The Indus Valley civilization was perhaps one of the most advanced in the field for more than 500 years, with over a thousand settlements sprawling across 250,000 square miles of what exactly is now Pakistan and India that is northwest from BCE to 1900 BCE. It had several large, well-planned cities like Mohenjo-daro, common iconography—and a script no body has been able to understand.
Over at Nature, Andrew Robinson talks about reasons why the Indus Valley script has been so hard to crack, and details some recent tries to decipher it. Since we do not know anything about the underlying language and there is no multilingual Rosetta stone, scholars have analyzed its structure for clues and compared it with other scripts. Most Indologists think it’s “logo-syllabic” script like Sumerian cuneiform or Mayan glyphs. Nevertheless they disagree about whether or not it was a spoken language or the full writing system; some believe it represented only section of an Indus language, Robinson writes.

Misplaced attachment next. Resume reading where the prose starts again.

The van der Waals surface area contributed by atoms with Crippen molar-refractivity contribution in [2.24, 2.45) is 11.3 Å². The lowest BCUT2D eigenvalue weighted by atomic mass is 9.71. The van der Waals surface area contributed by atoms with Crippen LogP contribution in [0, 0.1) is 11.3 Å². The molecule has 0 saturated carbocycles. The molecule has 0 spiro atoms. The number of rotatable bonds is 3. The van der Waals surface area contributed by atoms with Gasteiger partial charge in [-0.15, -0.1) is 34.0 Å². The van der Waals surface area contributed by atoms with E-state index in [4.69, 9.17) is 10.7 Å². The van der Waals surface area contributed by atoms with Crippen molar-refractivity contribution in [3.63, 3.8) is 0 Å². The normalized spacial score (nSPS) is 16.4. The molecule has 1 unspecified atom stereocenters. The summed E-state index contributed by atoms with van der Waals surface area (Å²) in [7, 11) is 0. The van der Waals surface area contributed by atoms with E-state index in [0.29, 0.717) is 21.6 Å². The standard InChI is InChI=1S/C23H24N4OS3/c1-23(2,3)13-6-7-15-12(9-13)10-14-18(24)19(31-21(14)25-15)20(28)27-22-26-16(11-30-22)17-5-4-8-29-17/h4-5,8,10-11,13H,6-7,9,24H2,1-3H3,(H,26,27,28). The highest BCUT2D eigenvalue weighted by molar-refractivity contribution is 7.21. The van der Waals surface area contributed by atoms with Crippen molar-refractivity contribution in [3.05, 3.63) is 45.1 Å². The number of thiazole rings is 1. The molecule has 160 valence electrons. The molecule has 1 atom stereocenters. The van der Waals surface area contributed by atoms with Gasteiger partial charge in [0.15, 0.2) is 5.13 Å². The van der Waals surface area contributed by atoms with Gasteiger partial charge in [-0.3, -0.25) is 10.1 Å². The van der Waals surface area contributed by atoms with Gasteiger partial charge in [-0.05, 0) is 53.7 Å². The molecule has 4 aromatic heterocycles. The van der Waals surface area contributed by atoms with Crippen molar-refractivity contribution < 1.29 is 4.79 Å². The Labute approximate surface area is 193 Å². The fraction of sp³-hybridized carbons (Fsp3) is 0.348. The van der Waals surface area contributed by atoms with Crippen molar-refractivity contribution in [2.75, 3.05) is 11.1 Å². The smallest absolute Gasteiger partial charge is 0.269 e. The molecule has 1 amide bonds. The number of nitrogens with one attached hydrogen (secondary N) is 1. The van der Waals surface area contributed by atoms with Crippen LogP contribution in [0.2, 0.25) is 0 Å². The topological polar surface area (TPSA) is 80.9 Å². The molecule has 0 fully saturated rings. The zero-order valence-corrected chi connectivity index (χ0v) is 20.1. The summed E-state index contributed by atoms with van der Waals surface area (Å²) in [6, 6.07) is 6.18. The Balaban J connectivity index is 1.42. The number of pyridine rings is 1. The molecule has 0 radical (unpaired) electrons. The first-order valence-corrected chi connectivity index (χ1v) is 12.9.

One team has developed the first publicly available, electronic corpus of Indus texts.
Another, led by computer scientist Rajesh Rao, analyzed the randomness when you look at the script’s sequences. Their results indicated it’s most comparable to Sumerian cuneiform, which suggests it might represent a language. Browse the full article for more information.